with those bounds as best possible.
Proof We prove firstly that the inequality {L}_{3}(a,b)<A(a,b) holds for all a,b\in {\mathbb{R}}_{+}, a\ne b.
Indeed,
where we put t:=\frac{ab}{a+b}, 1<t<1.
Also,
and
Thus, p=3 is the largest p such that the inequality {L}_{p}(a,b)\le A(a,b) holds for each a,b\in {\mathbb{R}}_{+}, since for p>3 and t sufficiently small (i.e., a is sufficiently close to b) we have that {L}_{p}(a,b)>A(a,b).
We shall show now that A is the right cancelling mean for the class \{{L}_{p}\}.
Indeed, since {lim}_{t\to {1}^{}}\frac{{L}_{p}^{p}}{{A}^{p}}=0 for fixed positive p, we conclude that the inequality {L}_{p}\ge A cannot hold.
Hence by Definition 1, A is the right cancelling mean for the class \{{L}_{p}\}.
Noting that H(a,b)=\frac{ab}{A(a,b)} and {L}_{p}(a,b)=\frac{ab}{{L}_{p}(a,b)}, we readily get
□
2 Characteristic number and characteristic function
Let M=M(a,b) be an arbitrary homogeneous and symmetric mean. In order to facilitate determination of a nontrivial right cancelling mean, we introduce here a notion of characteristic number \sigma (M) as
By homogeneity, we get
and the result follows.
Therefore,
and, in general,
Some simple reasoning gives the next.
Theorem 2.1 Let M,N\in \mathrm{\Omega}. If M\le N, then \sigma (M)\le \sigma (N) but if \sigma (M)>\sigma (N), then the inequality M\le N cannot hold, at least when a/b is sufficiently large.
This assertion is especially important in applications.
Also,
where t:=\frac{ba}{a+b}, 1<t<1.
We say that the function \varphi ={\varphi}_{M}(t):=M(1t,1+t) is a characteristic function for M (related to the arithmetic mean). If ϕ is analytic, then, because of \varphi (0)=1, \varphi (t)=\varphi (t), it has a power series representation of the form
In this way, a comparison between means reduces to a comparison between their characteristic functions [3, 4, 8].
Obviously,
Note that
We shall give now some applications of the above.
First of all, for an arbitrary mean M=M(a,b), it is not difficult to show that {M}_{s}={M}_{s}(a,b):={(M({a}^{s},{b}^{s}))}^{1/s} is also a mean for s\ne 0. Especially {M}_{1}(a,b)=\frac{ab}{M(a,b)} is a mean.
Moreover, it is proved in [9] that the condition {[logM(x,y)]}_{xy}<0 is sufficient for {M}_{s} to be monotone increasing in s\in \mathbb{R} and, if M\in \mathrm{\Omega}, then {M}_{0}={lim}_{s\to 0}{M}_{s}=G.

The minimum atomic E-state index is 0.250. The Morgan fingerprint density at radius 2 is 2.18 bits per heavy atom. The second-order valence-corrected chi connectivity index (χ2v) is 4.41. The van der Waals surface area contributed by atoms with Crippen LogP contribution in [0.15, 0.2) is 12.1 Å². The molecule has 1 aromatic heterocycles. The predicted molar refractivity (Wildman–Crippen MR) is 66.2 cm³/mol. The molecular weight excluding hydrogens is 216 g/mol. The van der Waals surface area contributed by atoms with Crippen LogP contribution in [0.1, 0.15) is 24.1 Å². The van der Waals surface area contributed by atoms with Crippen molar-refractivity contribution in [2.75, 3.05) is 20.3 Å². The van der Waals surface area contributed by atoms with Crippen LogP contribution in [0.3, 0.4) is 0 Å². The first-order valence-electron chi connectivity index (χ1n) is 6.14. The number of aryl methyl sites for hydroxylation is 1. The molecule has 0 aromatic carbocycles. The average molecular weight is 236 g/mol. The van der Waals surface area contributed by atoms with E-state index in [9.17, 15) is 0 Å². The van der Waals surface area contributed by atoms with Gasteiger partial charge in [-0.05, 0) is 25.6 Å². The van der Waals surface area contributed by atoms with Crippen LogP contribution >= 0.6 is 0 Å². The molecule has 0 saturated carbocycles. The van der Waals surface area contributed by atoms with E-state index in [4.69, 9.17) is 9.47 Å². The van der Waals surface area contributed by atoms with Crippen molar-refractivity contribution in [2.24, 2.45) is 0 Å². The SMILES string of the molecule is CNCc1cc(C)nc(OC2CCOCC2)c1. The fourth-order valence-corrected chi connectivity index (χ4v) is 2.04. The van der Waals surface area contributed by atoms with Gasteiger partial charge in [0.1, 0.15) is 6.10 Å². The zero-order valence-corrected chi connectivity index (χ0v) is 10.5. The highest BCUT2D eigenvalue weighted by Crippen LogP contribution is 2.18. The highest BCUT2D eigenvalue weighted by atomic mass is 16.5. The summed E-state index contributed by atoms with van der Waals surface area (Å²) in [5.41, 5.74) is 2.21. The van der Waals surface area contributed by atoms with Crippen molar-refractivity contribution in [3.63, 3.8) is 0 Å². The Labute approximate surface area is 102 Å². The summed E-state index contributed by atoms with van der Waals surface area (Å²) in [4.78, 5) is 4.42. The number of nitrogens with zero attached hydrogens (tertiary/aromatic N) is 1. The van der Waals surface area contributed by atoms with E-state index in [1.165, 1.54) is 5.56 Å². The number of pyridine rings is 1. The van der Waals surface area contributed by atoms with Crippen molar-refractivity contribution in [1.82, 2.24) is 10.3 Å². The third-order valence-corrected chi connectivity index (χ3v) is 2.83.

For the family of means \{{M}_{s}\}, we can state the following cancellation assertion.
Theorem 2.2 Let M\in \mathrm{\Omega} with {[logM(x,y)]}_{xy}<0 and 0<\sigma (M)<2.
For the ordered class of means
we have
Proof For fixed s, s>0, we have G={M}_{0}\le {M}_{s}.
But
Therefore, by Theorem 2.1, we conclude that S is the right cancelling mean for \{{M}_{s}\}.
Also G={M}_{0}\ge {M}_{s}. Since
and
it easily follows that {a}^{\frac{b}{a+b}}{b}^{\frac{a}{a+b}}={S}_{\ast}({M}_{s}).
Another consequence is the cancellation assertion for the family of Hölder means {A}_{r}={A}_{r}(a,b):={(A({a}^{r},{b}^{r}))}^{1/r}={(\frac{{a}^{r}+{b}^{r}}{2})}^{1/r}, {A}_{0}=G. Since {[logA(x,y)]}_{xy}=\frac{1}{{(x+y)}^{2}}<0, we obtain (as is already stated) that {A}_{r} are monotone increasing with r. □
Theorem 2.3 For 2\le r\le 2 we have
where given constants are best possible.
Proof We have
and
Denote
Since
and
we clearly have {g}^{\prime}(t)<{g}^{\prime}(0)=0 and g(t)<g(0)=0.
Therefore, the inequality {A}_{2}(a,b)\le S(a,b) holds for all a,b\in {\mathbb{R}}_{+}.
Also, since
we conclude that r=2 is the best possible upper bound for {A}_{r}\le S to hold.
Values for {S}_{\ast}({A}_{r}) and {S}^{\ast}({A}_{r}) follow from Theorem 2.2. □
3 Cancellation theorem for the class of Stolarsky means
There are plenty of papers (cf. [5–7]) studying different properties of the socalled Stolarsky (or extended) twoparametric mean value, defined for positive values of x, y, x\ne y by the following